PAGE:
Geordie is an English dialect and the people who speak it. It's the oldest English regional dialect still spoken and if you're not a Geordie, it's also probably the hardest for you to understand. Ever wonder why you can't understand some British sports figures and celebrities. Could it be that they have Geordie accents?
Geordie is what people from around Newcastle and Tyneside, in the northeast of England, are called and the dialect many of them speak. If you're coming to Britain and plan to travel in the northeast, try to catch reruns of the British television programs Geordie Shore or Byker Grove online or on YouTube, just to tune your ear to this difficult dialect. But don't feel bad if you don't understand Geordie (pronounced "Jordy"). Most Brits are puzzled by it too.
When the popular UK talent show, The X-Factor, made its US debut in the spring of 2011, English pop star Cheryl Cole (now just "Cheryl" having discarded several husbands), one of the most popular judges on the UK original, was meant to be a judge. The exposure was expected to make Cheryl an even bigger star in the U.S. than she already was in the UK. But, before the show actually went live in the States, Cheryl was packing her bags and heading home. And all because of one little problem; most of the US audience, the contestants, and her fellow judges could not understand a word she said. Cheryl's Geordie accent scuppered her budding US career before it even started.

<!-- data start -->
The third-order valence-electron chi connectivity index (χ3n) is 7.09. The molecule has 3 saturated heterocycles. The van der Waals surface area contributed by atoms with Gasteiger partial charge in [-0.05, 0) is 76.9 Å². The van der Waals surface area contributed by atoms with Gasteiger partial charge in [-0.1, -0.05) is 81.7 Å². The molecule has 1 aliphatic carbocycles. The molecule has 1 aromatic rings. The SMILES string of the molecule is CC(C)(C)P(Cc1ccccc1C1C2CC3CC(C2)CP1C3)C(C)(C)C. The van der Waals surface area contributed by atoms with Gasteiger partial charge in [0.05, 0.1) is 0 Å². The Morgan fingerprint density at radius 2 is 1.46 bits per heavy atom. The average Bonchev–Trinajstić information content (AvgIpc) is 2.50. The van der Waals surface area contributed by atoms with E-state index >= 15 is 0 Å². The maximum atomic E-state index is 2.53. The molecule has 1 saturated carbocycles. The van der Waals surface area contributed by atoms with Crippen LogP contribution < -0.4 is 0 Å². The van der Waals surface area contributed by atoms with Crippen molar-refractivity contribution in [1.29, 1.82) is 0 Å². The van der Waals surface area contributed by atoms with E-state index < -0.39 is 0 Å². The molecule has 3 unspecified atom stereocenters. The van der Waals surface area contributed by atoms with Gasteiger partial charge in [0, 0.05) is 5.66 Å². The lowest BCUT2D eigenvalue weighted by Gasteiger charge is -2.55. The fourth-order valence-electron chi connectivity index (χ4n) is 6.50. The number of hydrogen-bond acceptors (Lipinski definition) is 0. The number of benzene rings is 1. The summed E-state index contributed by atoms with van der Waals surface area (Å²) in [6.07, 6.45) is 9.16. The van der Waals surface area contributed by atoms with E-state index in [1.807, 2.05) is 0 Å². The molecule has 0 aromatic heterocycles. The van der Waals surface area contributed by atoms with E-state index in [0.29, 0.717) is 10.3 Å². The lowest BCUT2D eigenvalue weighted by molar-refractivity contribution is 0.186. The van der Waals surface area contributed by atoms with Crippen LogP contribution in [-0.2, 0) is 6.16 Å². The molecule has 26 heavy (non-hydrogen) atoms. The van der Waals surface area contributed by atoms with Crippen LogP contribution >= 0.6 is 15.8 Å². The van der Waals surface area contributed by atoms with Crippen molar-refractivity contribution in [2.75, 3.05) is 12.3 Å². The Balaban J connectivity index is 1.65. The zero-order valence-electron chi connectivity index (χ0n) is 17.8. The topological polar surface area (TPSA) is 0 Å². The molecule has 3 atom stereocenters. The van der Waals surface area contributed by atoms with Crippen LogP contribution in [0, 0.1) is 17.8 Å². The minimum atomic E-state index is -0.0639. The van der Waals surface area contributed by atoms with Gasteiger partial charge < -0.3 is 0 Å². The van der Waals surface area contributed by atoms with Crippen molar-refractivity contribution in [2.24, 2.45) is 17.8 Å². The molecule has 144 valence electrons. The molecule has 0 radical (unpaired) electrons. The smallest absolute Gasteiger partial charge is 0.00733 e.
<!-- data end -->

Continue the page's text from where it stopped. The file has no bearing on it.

Where Did You Say You Were From?
Geordie is a dialect spoken by many people in the northeast corner of England, particularly Newcastle and the Tyneside area. The word also refers to the people of that area. Despite several theories, nobody really knows why this region's people and their way of speaking are called Geordie. Some suggest the name George, locally popular in the 18th century, figured in several popular ballads. Others say Geordies were supporters of the Hanoverian King George I, in Newcastle, during the Jacobite rebellion of 1745 when the surrounding area supported the Stuart cause. There's even a theory about a brand of mining pit lamp.
Geordie is more than an accent. It's a strong regional dialect, a full-blown variant of English with many of its own words for common things. It is crammed with words of Anglo Saxon origin compared to the English spoken further south (which has more Latin roots) and may derive from Anglo Saxon mercenaries brought over by the Romans to fight the Scottish tribes to the north.
Some experts say that Geordie words and pronunciation may be close to the English spoken by Chaucer. The Geordie word "claes", meaning clothes, for example, is more than "clothes" spoken with an accent It's the actual Anglo Saxon word.
This small selection of Geordie words, culled from around the Internet and from listening to Geordie friends and celebrities, are more than slang. They are words in everyday use with origins in the English spoken before William the Conqueror added Norman French to the melting pot.